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BPA will stay in food packaging and cans for now, says FDA


REUTERS/Lucas Jackson

BPA is found in plastics used to line many food product containers, including aluminum cans.

The U.S. Food and Drug Administration announced on Friday that it was rejecting a request by an environmental group to ban the use of bisphenol A (BPA) in food and beverage packaging.

The agency did say, however, that it would continue to study the safety of the controversial chemical.

The environmental group, the Natural Resources Defense Council (NRDC), petitioned the FDA to ban BPA in food products in 2008. When the FDA failed to act, NRDC sued the agency. The court then instructed the FDA that it had until last Saturday to study the issue and respond to the petition.

BPA has been used since the 1960s in plastic food packaging and in the epoxy linings of metal-based food and beverage cans. Scientists have expressed increasing concern, however, over the health effects of BPA on the human body, even at low but chronic doses. The chemical is a synthetic estrogen and considered a hormone disrupter. Animal and some human studies have associated BPA exposure with a string of health and developmental problems, including cancer, heart disease, diabetes, early puberty, enlarged prostate glands, and learning disabilities. Fetuses, babies and children may be most at risk, say scientists.

In a consumer information report released Friday to explain its denial of the NRDC request, the FDA said its research showed that BPA levels were too low and too quickly metabolized and excreted by the human body to be of any health concern.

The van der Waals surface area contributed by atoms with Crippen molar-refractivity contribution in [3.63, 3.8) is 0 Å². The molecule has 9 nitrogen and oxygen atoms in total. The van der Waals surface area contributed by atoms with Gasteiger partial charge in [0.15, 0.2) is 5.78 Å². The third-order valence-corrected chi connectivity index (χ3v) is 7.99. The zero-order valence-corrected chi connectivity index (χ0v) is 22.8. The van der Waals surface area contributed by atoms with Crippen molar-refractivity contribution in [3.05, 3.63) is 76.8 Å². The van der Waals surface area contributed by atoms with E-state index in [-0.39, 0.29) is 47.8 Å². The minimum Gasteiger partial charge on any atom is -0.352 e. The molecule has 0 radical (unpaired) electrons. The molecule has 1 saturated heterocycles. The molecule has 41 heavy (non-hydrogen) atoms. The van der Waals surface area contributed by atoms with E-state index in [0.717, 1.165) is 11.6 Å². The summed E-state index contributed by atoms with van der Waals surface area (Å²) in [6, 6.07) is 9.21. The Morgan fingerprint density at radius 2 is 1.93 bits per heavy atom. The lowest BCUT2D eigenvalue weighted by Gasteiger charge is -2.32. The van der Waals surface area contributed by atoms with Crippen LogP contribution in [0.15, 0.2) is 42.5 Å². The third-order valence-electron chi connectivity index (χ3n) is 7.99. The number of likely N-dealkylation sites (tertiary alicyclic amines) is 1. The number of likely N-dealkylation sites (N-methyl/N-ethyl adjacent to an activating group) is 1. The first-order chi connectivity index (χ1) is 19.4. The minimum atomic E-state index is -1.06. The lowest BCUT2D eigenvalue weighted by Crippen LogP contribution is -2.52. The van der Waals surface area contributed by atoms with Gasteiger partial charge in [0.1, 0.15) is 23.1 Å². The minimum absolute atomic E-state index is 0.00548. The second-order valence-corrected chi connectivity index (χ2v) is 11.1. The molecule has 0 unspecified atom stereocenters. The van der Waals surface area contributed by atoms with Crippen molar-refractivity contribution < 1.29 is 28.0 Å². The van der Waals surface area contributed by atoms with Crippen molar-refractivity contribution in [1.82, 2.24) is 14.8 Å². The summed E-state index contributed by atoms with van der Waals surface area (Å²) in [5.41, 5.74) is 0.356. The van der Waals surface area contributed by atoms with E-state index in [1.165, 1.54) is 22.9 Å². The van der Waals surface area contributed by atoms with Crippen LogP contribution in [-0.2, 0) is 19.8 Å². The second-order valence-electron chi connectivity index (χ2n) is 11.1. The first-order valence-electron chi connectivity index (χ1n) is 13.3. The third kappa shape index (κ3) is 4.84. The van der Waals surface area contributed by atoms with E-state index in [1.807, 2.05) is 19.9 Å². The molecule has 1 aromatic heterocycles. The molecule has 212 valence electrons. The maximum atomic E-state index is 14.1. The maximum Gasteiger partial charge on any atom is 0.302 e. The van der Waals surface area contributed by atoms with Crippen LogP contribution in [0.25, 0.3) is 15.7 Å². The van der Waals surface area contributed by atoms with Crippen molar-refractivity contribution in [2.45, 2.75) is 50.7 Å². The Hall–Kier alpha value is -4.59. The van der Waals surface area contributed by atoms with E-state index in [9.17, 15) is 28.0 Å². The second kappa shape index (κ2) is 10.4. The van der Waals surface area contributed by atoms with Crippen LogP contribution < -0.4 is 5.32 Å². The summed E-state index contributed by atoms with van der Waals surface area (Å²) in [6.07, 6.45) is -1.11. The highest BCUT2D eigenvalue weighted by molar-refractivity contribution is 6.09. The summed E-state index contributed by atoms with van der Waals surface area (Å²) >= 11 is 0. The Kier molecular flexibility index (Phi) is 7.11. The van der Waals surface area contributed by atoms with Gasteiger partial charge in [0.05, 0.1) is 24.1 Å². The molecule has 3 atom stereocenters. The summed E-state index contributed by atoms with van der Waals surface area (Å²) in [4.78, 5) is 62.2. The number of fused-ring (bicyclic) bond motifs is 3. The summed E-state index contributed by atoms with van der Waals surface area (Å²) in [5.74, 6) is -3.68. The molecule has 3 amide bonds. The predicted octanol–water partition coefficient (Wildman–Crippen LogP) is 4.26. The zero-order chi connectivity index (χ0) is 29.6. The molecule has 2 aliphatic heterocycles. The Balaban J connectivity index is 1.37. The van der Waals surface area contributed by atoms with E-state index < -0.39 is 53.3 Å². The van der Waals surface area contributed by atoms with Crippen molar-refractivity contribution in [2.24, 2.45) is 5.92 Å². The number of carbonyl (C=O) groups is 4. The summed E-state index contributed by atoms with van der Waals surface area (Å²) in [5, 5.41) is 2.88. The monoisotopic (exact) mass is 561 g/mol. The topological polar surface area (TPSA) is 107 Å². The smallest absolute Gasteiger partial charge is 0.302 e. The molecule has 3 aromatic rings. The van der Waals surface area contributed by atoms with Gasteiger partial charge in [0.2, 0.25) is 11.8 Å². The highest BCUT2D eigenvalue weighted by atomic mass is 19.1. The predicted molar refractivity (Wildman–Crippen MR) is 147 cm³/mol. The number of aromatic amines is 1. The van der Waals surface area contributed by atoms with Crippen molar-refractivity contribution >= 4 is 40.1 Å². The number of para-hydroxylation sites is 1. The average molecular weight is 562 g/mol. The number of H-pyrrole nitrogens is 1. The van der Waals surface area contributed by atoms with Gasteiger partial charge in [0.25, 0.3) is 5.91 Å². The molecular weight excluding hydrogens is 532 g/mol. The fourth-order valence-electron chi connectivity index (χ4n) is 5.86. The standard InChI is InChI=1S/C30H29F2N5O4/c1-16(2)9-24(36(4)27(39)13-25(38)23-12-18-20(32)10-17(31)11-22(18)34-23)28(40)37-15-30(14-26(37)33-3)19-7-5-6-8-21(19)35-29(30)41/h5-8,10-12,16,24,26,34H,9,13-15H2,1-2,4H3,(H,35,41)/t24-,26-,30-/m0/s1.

A disappointment

This interpretation of the science on BPA was widely criticized by environmentalists, including the Minnesota-based Institute for Agriculture and Trade Policy (IATP).

Dr. David Wallingaiatp.orgDr. David Wallinga

“I was disappointed, but not terribly surprised given the foot-dragging by the FDA on this issue over the years,” said Dr. David Wallinga, a senior advisor for science, food and health at the IATP, in a phone interview.

Wallinga said that 20 years of research has shown that in utero and early-life exposures to BPA, even at low doses, can disrupt the body’s hormone and neurological systems.

“It’s sort of disingenuous for the FDA to say these levels are extremely low” and are therefore nothing to worry about, said Wallinga. Hormone-disrupting chemicals like BPA are designed to have an effect at low doses, he explained, because the hormones they are acting upon also function in the body at extremely low levels.

“For some chemicals, we have pretty good evidence that the effects at low levels can be greater than at high levels of exposure,” he said.

Some companies phasing out BPA

Several food companies, like Campbell Soup, have already responded to consumer concerns and are phasing out BPA. But the FDA shouldn’t put consumers in the position of having to research every product they buy to determine whether BPA is in its packaging, said Wallinga.

“That’s not why we pay taxes and have a public health agency like the FDA,” he said. “We ought to be demanding that our public health agencies work in our interest and work proactively.”

Wallinga said his agency plans to continue its three-pronged effort to rid food packaging of BPA: urging the FDA to ban the substance, pushing companies to voluntarily stop using it, and educating consumers about how they can avoid it in the products they buy.

Friday’s ruling by the FDA “is not a big setback,” he said. “It’s another bump in the long road. It’s not going to make us stop driving.”

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Gosh darn that hippie-commie

Gosh darn that hippie-commie Obama administration. Oh, wait.